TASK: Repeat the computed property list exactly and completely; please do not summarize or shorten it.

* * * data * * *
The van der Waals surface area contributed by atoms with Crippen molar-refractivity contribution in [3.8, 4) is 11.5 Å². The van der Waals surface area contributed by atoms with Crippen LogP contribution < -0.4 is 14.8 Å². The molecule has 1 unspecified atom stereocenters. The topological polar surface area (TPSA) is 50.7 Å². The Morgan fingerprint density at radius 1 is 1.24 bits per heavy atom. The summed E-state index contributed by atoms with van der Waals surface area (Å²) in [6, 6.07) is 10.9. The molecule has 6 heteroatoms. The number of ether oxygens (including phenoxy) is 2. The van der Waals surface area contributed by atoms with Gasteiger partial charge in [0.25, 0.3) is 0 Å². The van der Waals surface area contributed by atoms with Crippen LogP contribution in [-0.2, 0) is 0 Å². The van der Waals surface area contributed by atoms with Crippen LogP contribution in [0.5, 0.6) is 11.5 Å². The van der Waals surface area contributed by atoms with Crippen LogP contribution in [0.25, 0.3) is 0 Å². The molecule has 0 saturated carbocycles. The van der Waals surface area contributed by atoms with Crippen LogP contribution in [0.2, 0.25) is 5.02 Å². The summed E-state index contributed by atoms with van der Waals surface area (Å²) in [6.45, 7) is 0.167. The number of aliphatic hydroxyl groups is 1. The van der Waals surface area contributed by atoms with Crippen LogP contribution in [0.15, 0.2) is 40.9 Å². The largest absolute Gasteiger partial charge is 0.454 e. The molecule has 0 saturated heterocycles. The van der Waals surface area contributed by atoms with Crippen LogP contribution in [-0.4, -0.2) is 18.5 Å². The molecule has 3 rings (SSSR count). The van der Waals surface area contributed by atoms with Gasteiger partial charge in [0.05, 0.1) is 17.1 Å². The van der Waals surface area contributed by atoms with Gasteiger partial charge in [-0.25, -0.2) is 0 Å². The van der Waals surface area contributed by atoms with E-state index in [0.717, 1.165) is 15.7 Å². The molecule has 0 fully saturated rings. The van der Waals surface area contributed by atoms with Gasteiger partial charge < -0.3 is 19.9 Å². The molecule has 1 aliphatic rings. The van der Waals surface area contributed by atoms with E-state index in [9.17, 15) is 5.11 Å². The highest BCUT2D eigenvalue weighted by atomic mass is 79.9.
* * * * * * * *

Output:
The van der Waals surface area contributed by atoms with Crippen molar-refractivity contribution in [3.8, 4) is 11.5 Å². The van der Waals surface area contributed by atoms with Crippen LogP contribution < -0.4 is 14.8 Å². The molecule has 1 unspecified atom stereocenters. The topological polar surface area (TPSA) is 50.7 Å². The Morgan fingerprint density at radius 1 is 1.24 bits per heavy atom. The summed E-state index contributed by atoms with van der Waals surface area (Å²) in [6, 6.07) is 10.9. The molecule has 6 heteroatoms. The number of ether oxygens (including phenoxy) is 2. The van der Waals surface area contributed by atoms with Gasteiger partial charge in [0.25, 0.3) is 0 Å². The van der Waals surface area contributed by atoms with Crippen LogP contribution in [-0.2, 0) is 0 Å². The van der Waals surface area contributed by atoms with Crippen LogP contribution in [0.5, 0.6) is 11.5 Å². The van der Waals surface area contributed by atoms with Crippen LogP contribution in [0.25, 0.3) is 0 Å². The molecule has 0 saturated carbocycles. The van der Waals surface area contributed by atoms with Crippen LogP contribution in [0.2, 0.25) is 5.02 Å². The summed E-state index contributed by atoms with van der Waals surface area (Å²) in [6.45, 7) is 0.167. The number of aliphatic hydroxyl groups is 1. The van der Waals surface area contributed by atoms with Crippen LogP contribution in [0.15, 0.2) is 40.9 Å². The largest absolute Gasteiger partial charge is 0.454 e. The molecule has 0 saturated heterocycles. The van der Waals surface area contributed by atoms with Crippen LogP contribution in [-0.4, -0.2) is 18.5 Å². The molecule has 3 rings (SSSR count). The van der Waals surface area contributed by atoms with Gasteiger partial charge in [0.05, 0.1) is 17.1 Å². The van der Waals surface area contributed by atoms with Gasteiger partial charge in [-0.25, -0.2) is 0 Å². The van der Waals surface area contributed by atoms with E-state index in [0.717, 1.165) is 15.7 Å². The molecule has 0 fully saturated rings. The van der Waals surface area contributed by atoms with Gasteiger partial charge < -0.3 is 19.9 Å². The molecule has 1 aliphatic rings. The van der Waals surface area contributed by atoms with E-state index in [9.17, 15) is 5.11 Å². The highest BCUT2D eigenvalue weighted by atomic mass is 79.9.